PICK: “2666.” Roberto Bolaño. “An absolute monument of a novel, the sort of book that reminds you why you wanted to be an artist in the first place.”

CARMEN BOULLOSA (Mexico, Brooklyn)

Poet, novelist and playwright, this year she won Spain’s Café Gijón award for her novel “El Complot de los Románticos.” “I’m working on an opera with Mexican composer Marcela Rodríguez and a movie based on my novel ‘La Virgen y el Violín.’”

PICK: “2666.” “A masterpiece; extremely disturbing.”

SANDRA CISNEROS (Chicago, San Antonio, Tex.)

A pivotal figure in Chicana literature, next year she will mark the 25th anniversary of her first novel — “The House on Mango Street” — with a 20-city tour. She’s also working on three books: “Infinito” (short stories), “Writing In My Pajamas” (non-fiction) and “Bravo Bruno” (children’s).

PICK: “The Gifted Gabaldón Sisters,” Lorraine López. “I’ve been very fond of this writer since I first selected her ‘Soy La Avon Lady & Other Stories’ for the Curbstone [Press’ Mármol] Prize.”

JUNOT DÍAZ (New York City, Dominican Republic)

This year’s winner of the literature Pulitzer Prize for his goundbreaking first novel, “The Brief Wondrous Life of Oscar Wao.”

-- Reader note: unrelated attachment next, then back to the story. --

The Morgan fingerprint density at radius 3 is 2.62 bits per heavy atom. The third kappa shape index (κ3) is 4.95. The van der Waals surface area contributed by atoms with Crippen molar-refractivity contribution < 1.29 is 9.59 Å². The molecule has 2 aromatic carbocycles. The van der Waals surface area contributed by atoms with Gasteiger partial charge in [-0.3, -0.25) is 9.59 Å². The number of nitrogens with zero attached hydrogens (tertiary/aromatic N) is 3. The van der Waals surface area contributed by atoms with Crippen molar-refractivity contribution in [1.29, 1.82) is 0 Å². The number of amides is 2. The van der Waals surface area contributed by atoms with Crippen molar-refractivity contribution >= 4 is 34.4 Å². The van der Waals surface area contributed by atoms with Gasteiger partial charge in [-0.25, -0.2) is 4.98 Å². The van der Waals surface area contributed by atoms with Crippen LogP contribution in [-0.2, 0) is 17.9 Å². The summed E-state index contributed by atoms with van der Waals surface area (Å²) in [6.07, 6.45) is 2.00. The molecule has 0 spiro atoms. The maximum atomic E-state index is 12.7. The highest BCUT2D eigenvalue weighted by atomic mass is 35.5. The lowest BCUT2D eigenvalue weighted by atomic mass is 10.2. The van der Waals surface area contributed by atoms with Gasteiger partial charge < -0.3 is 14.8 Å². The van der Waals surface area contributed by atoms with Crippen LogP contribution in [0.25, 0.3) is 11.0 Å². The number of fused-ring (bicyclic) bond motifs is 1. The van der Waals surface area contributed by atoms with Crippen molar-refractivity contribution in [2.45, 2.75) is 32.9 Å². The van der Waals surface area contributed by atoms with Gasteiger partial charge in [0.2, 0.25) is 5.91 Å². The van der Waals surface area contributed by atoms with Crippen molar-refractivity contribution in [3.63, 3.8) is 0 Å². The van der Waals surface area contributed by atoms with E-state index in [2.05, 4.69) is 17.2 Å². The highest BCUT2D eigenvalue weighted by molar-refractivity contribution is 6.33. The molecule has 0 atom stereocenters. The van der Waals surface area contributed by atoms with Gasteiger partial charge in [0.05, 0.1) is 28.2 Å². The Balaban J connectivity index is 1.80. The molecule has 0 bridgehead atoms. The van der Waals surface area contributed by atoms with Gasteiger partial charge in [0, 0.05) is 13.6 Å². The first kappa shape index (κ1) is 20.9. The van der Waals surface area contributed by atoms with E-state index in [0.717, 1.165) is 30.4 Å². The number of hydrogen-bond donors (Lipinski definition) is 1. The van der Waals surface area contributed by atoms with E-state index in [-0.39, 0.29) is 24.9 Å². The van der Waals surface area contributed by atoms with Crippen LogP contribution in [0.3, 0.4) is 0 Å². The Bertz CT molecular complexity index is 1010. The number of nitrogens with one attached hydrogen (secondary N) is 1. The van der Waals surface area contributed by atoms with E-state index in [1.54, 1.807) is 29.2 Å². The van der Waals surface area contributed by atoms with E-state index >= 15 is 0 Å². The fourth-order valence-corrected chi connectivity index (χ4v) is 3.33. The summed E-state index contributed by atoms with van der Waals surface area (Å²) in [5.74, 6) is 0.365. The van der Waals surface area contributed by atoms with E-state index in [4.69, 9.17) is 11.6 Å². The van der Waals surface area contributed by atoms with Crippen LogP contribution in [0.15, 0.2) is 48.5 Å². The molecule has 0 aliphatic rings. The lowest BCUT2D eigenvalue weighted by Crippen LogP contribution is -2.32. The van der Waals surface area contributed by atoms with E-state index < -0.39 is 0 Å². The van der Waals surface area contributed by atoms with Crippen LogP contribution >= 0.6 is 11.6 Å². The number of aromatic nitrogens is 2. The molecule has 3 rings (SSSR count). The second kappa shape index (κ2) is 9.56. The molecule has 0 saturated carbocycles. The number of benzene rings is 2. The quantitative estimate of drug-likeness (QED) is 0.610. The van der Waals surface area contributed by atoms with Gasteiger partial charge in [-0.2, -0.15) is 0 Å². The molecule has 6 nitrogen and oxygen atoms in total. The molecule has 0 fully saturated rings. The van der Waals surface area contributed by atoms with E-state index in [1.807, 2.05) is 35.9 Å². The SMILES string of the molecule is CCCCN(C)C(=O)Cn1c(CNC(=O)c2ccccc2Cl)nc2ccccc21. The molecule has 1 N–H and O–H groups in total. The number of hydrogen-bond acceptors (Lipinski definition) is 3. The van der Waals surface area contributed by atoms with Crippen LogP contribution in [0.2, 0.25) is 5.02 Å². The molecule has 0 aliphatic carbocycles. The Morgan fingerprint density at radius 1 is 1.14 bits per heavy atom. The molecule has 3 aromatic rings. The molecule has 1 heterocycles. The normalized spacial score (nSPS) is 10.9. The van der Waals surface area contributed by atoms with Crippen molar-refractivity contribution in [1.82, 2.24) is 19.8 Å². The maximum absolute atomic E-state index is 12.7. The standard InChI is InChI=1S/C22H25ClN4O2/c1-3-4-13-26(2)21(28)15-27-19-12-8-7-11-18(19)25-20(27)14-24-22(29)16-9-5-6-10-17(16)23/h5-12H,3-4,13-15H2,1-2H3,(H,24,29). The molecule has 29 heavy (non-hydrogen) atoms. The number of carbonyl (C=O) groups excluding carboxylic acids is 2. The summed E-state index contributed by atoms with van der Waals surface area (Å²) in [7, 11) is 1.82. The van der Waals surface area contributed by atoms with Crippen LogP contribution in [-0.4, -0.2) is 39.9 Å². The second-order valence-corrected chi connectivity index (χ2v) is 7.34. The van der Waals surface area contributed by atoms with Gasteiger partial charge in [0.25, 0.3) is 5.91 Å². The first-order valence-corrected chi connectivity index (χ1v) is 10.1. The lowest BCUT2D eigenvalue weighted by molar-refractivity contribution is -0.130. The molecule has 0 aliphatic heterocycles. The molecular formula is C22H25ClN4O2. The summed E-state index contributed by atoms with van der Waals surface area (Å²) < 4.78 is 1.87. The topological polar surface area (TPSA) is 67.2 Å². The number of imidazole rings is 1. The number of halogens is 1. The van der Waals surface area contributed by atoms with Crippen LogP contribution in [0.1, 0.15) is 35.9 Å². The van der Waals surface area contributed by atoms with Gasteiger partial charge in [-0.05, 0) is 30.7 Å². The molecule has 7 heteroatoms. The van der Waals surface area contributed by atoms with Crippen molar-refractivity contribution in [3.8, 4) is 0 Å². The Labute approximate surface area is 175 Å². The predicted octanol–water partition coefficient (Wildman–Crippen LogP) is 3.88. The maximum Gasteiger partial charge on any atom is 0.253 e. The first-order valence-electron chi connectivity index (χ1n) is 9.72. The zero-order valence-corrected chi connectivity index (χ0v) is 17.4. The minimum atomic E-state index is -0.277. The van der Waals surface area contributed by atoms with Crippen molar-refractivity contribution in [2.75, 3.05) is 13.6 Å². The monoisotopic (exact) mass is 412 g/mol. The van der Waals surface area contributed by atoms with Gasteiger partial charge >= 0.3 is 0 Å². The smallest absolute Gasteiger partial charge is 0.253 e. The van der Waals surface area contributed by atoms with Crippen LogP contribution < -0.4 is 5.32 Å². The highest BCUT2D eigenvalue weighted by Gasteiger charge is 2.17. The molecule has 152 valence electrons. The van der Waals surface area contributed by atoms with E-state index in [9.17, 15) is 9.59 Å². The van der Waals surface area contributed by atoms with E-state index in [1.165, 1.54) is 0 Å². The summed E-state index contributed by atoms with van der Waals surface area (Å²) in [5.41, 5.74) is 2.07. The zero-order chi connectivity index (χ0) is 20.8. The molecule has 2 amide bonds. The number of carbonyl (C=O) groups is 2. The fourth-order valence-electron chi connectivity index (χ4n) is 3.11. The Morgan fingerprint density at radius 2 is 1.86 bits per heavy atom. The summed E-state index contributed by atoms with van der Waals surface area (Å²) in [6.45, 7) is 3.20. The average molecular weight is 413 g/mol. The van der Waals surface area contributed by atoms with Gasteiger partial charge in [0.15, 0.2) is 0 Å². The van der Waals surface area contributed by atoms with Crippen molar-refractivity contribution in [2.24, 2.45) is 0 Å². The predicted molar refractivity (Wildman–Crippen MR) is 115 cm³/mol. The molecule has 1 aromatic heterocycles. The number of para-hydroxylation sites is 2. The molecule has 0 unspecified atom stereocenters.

PICK: “Latino Spin: Public Image and the Whitewashing of Race,” Arlene Dávila. “If you want to understand who we really are versus who the U.S. makes us out to be read this fierce amazing book. Dávila is the best of our intellectuals.”

DAGOBERTO GILB (California, Texas)

Leading Chicano author of the anthology “Hecho en Texas” and this year’s novel “The Flowers.” He will publish a new novel next year.

PICKS: “Teeth,” Aracelis Girmay: “So joyful, but complex.”

“Orange County,” Gustavo Arellano: “Intelligent and fearless.”

“Half of the World in Light, New and Selected Poems,” Juan Felipe Herrera: “Not just a loco but an energetic talent.”

“First Stop in the New World,” David Lida: “How it is in Mexico City in actuality, not fantasy.”